National Party leader Simon Bridges, who had a career in law before entering Parliament, says major law firms "do not need" the wage subsidy.

Administered by the Ministry of Social Development, the scheme has seen more than $10 billion paid out to New Zealand employers since it was introduced a little over a month ago.

But the scheme has started to come under fire since the ministry began allowing the public to search who has applied.

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Operating under what the Government has described as a "high trust model", claimants have included a number of large NZX-listed companies and some of New Zealand's largest and most prestigious law firms.

NZME, owner of the NZ Herald, has applied for the wage subsidy.

A search of the MSD website also shows that Bell Gully has claimed $1.81 million in wage subsidies, Simpson Grierson has claimed $2.36m, Minter Ellison Rudd Watts has claimed $2.07m, Duncan Cotterill has claimed $1.49m and Meredith Connell has claimed $1.64m.

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Bridges, who announced a new policy today to offer tax credits for businesses, told reporters afterwards that while it had been crucial to get the scheme up and running, a number of critics had claimed that it was not sufficiently targeted.

"I'm not critical of that. It had to be done quickly in circumstances of urgency, they got it out the door. Let's give them a bouquet for that."

But any further assistance for businesses needed to be targeted at the place it was needed.

"Otherwise we are spending billions of dollars of taxpayers money where it doesn't need to go," Bridges said.

"Big law firms, like I used to work for, don't need this money. Small shop keepers, tourist operators, some of those players who are not only struggling, but could well go out of business, they need it."


As well as acting as a Crown prosecutor, Bridges worked in Auckland for Kensington Swan (now named Dentons Kensington Swan), which does not appear to have applied for the wage subsidy.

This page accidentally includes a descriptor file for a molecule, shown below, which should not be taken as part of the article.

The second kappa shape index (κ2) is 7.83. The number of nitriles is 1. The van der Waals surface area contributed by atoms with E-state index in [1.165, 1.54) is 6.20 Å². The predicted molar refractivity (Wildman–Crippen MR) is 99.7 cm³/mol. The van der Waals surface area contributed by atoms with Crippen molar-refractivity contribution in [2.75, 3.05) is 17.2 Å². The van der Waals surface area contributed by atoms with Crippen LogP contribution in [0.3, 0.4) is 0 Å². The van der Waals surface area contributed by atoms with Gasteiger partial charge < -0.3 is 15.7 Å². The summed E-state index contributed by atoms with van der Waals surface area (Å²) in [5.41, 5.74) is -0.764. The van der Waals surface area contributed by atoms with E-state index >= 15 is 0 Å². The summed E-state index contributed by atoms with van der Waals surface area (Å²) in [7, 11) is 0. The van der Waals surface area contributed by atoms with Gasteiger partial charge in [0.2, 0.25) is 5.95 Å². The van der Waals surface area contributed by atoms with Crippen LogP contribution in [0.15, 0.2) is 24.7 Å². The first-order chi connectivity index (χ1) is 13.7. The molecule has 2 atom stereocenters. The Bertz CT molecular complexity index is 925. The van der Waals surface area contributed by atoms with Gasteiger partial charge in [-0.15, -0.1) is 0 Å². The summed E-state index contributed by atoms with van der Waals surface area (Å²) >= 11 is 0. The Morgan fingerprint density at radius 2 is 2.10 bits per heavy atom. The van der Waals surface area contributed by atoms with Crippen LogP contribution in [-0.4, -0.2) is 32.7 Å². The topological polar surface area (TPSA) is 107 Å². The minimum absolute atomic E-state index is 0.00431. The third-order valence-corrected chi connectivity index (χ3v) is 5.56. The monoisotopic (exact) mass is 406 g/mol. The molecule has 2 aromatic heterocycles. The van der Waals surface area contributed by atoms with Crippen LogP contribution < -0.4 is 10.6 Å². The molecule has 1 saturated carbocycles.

Bell Gully, Simpson Grierson, Minter Ellison Rudd Watts, Duncan Cotterill and Meredith Connell have all been asked for comment on their firm's need for the subsidy.

Duncan Cotterill said it would not comment. Simpson Grierson and Minter Ellison Rudd Watts declined to be interviewed but said would issue prepared statements.

Earlier, a report by former Finance Minister Sir Roger Douglas and University of Auckland Professor Robert MacCulloch questioned why major firms needed the money when partners "have enjoyed years of high six (and sometimes even seven) -figure salaries".

The pair added: "Why haven't they been required to fend for themselves and their businesses? Why, when the good times suddenly come to an end, have they gone cap in hand to the Government? And why has the Government responded by treating them the same as workers and small businesses who have never enjoyed an equivalent level of wealth and who do not enjoy access to the resources they do? It is the old maxim rendered true – there is never someone more socialist than a wealthy capitalist in a time of crisis."

Andrew Barnes, the rich lister who founded Perpetual Guardian, said in April while the circumstances of each business was different, not all should reach out because ultimately the cost would fall on taxpayers.


"As business leaders we do have to think about whether or not we should be taking subsidies. If we are capable of funding our companies then I believe we should try and do that, because ultimately, this is not free money." The Government's official Covid-19 advisory website